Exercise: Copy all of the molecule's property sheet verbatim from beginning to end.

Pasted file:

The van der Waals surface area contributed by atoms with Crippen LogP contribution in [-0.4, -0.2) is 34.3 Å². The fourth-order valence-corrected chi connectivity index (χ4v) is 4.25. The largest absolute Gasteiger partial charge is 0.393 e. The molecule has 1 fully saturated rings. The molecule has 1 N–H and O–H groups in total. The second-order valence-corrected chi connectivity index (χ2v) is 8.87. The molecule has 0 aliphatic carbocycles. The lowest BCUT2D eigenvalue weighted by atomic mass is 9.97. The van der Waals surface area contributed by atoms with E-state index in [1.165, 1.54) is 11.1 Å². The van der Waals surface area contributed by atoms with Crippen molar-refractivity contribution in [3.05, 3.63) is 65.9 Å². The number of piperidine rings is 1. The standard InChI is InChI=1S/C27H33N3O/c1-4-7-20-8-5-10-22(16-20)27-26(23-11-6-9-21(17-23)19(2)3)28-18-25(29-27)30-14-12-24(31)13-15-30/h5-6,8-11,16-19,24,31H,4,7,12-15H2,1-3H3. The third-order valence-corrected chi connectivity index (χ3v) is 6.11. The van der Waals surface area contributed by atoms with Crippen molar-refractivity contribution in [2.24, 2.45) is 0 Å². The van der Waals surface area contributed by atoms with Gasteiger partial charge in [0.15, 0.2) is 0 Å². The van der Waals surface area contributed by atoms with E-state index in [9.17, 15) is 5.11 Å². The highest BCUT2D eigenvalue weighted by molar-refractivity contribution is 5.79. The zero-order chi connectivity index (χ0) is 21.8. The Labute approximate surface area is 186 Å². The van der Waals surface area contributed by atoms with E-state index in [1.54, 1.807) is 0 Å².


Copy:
The van der Waals surface area contributed by atoms with Crippen LogP contribution in [-0.4, -0.2) is 34.3 Å². The fourth-order valence-corrected chi connectivity index (χ4v) is 4.25. The largest absolute Gasteiger partial charge is 0.393 e. The molecule has 1 fully saturated rings. The molecule has 1 N–H and O–H groups in total. The second-order valence-corrected chi connectivity index (χ2v) is 8.87. The molecule has 0 aliphatic carbocycles. The lowest BCUT2D eigenvalue weighted by atomic mass is 9.97. The van der Waals surface area contributed by atoms with E-state index in [1.165, 1.54) is 11.1 Å². The van der Waals surface area contributed by atoms with Crippen molar-refractivity contribution in [3.05, 3.63) is 65.9 Å². The number of piperidine rings is 1. The standard InChI is InChI=1S/C27H33N3O/c1-4-7-20-8-5-10-22(16-20)27-26(23-11-6-9-21(17-23)19(2)3)28-18-25(29-27)30-14-12-24(31)13-15-30/h5-6,8-11,16-19,24,31H,4,7,12-15H2,1-3H3. The third-order valence-corrected chi connectivity index (χ3v) is 6.11. The van der Waals surface area contributed by atoms with Crippen molar-refractivity contribution in [2.24, 2.45) is 0 Å². The van der Waals surface area contributed by atoms with Gasteiger partial charge in [0.15, 0.2) is 0 Å². The van der Waals surface area contributed by atoms with E-state index in [9.17, 15) is 5.11 Å². The highest BCUT2D eigenvalue weighted by molar-refractivity contribution is 5.79. The zero-order chi connectivity index (χ0) is 21.8. The Labute approximate surface area is 186 Å². The van der Waals surface area contributed by atoms with E-state index in [1.54, 1.807) is 0 Å².